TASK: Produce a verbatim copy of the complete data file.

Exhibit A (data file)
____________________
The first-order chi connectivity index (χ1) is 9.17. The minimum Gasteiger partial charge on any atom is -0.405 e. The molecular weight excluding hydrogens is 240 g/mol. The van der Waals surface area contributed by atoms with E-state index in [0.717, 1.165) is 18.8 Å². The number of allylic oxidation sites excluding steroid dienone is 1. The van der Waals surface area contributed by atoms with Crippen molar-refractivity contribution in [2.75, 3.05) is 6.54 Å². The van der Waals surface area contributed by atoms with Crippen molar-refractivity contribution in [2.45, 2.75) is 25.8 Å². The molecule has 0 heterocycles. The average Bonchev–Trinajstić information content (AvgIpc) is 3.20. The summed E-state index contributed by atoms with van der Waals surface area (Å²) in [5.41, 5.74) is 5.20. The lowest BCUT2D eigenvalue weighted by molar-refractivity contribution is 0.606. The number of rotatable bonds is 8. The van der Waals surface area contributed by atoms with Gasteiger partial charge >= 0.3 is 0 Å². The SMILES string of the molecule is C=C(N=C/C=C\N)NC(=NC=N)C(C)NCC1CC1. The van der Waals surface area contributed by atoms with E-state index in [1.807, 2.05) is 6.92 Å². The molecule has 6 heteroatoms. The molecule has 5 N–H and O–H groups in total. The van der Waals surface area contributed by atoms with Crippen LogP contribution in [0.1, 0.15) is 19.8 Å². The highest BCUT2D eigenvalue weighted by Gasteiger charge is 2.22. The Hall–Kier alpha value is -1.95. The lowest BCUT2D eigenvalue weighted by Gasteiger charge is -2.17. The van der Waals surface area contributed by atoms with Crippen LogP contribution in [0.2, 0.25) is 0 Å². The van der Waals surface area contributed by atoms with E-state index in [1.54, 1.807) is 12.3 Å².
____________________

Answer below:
The first-order chi connectivity index (χ1) is 9.17. The minimum Gasteiger partial charge on any atom is -0.405 e. The molecular weight excluding hydrogens is 240 g/mol. The van der Waals surface area contributed by atoms with E-state index in [0.717, 1.165) is 18.8 Å². The number of allylic oxidation sites excluding steroid dienone is 1. The van der Waals surface area contributed by atoms with Crippen molar-refractivity contribution in [2.75, 3.05) is 6.54 Å². The van der Waals surface area contributed by atoms with Crippen molar-refractivity contribution in [2.45, 2.75) is 25.8 Å². The molecule has 0 heterocycles. The average Bonchev–Trinajstić information content (AvgIpc) is 3.20. The summed E-state index contributed by atoms with van der Waals surface area (Å²) in [5.41, 5.74) is 5.20. The lowest BCUT2D eigenvalue weighted by molar-refractivity contribution is 0.606. The number of rotatable bonds is 8. The van der Waals surface area contributed by atoms with Gasteiger partial charge >= 0.3 is 0 Å². The SMILES string of the molecule is C=C(N=C/C=C\N)NC(=NC=N)C(C)NCC1CC1. The van der Waals surface area contributed by atoms with E-state index in [1.807, 2.05) is 6.92 Å². The molecule has 6 heteroatoms. The molecule has 5 N–H and O–H groups in total. The van der Waals surface area contributed by atoms with Crippen LogP contribution in [0.1, 0.15) is 19.8 Å². The highest BCUT2D eigenvalue weighted by Gasteiger charge is 2.22. The Hall–Kier alpha value is -1.95. The lowest BCUT2D eigenvalue weighted by Gasteiger charge is -2.17. The van der Waals surface area contributed by atoms with Crippen LogP contribution in [0.2, 0.25) is 0 Å². The van der Waals surface area contributed by atoms with E-state index in [1.54, 1.807) is 12.3 Å².